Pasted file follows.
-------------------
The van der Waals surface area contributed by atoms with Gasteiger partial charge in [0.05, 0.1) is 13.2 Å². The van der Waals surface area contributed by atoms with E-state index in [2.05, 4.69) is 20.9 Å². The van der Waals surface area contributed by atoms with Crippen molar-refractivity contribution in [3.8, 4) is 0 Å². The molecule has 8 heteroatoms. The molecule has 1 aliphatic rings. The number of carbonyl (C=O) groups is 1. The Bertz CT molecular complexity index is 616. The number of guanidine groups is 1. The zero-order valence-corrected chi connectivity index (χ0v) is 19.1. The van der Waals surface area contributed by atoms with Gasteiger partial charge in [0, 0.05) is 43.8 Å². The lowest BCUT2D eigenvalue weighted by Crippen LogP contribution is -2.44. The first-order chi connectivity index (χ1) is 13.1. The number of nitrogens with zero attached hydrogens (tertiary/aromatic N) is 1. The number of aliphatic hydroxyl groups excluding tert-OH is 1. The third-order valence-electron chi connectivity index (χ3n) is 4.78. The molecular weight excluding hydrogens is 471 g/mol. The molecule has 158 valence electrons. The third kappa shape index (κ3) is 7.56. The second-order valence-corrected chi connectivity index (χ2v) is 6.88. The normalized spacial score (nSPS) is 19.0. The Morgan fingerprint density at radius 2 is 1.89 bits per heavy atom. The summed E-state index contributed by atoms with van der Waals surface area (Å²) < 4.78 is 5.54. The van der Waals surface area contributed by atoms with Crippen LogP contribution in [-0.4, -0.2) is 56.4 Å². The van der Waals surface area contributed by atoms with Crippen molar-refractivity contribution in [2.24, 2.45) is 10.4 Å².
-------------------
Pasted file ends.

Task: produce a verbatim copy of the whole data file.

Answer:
The van der Waals surface area contributed by atoms with Gasteiger partial charge in [0.05, 0.1) is 13.2 Å². The van der Waals surface area contributed by atoms with E-state index in [2.05, 4.69) is 20.9 Å². The van der Waals surface area contributed by atoms with Crippen molar-refractivity contribution in [3.8, 4) is 0 Å². The molecule has 8 heteroatoms. The molecule has 1 aliphatic rings. The number of carbonyl (C=O) groups is 1. The Bertz CT molecular complexity index is 616. The number of guanidine groups is 1. The zero-order valence-corrected chi connectivity index (χ0v) is 19.1. The van der Waals surface area contributed by atoms with Gasteiger partial charge in [0, 0.05) is 43.8 Å². The lowest BCUT2D eigenvalue weighted by Crippen LogP contribution is -2.44. The first-order chi connectivity index (χ1) is 13.1. The number of nitrogens with zero attached hydrogens (tertiary/aromatic N) is 1. The number of aliphatic hydroxyl groups excluding tert-OH is 1. The third-order valence-electron chi connectivity index (χ3n) is 4.78. The molecular weight excluding hydrogens is 471 g/mol. The molecule has 158 valence electrons. The third kappa shape index (κ3) is 7.56. The second-order valence-corrected chi connectivity index (χ2v) is 6.88. The normalized spacial score (nSPS) is 19.0. The Morgan fingerprint density at radius 2 is 1.89 bits per heavy atom. The summed E-state index contributed by atoms with van der Waals surface area (Å²) < 4.78 is 5.54. The van der Waals surface area contributed by atoms with Crippen LogP contribution in [-0.4, -0.2) is 56.4 Å². The van der Waals surface area contributed by atoms with Crippen molar-refractivity contribution in [2.24, 2.45) is 10.4 Å².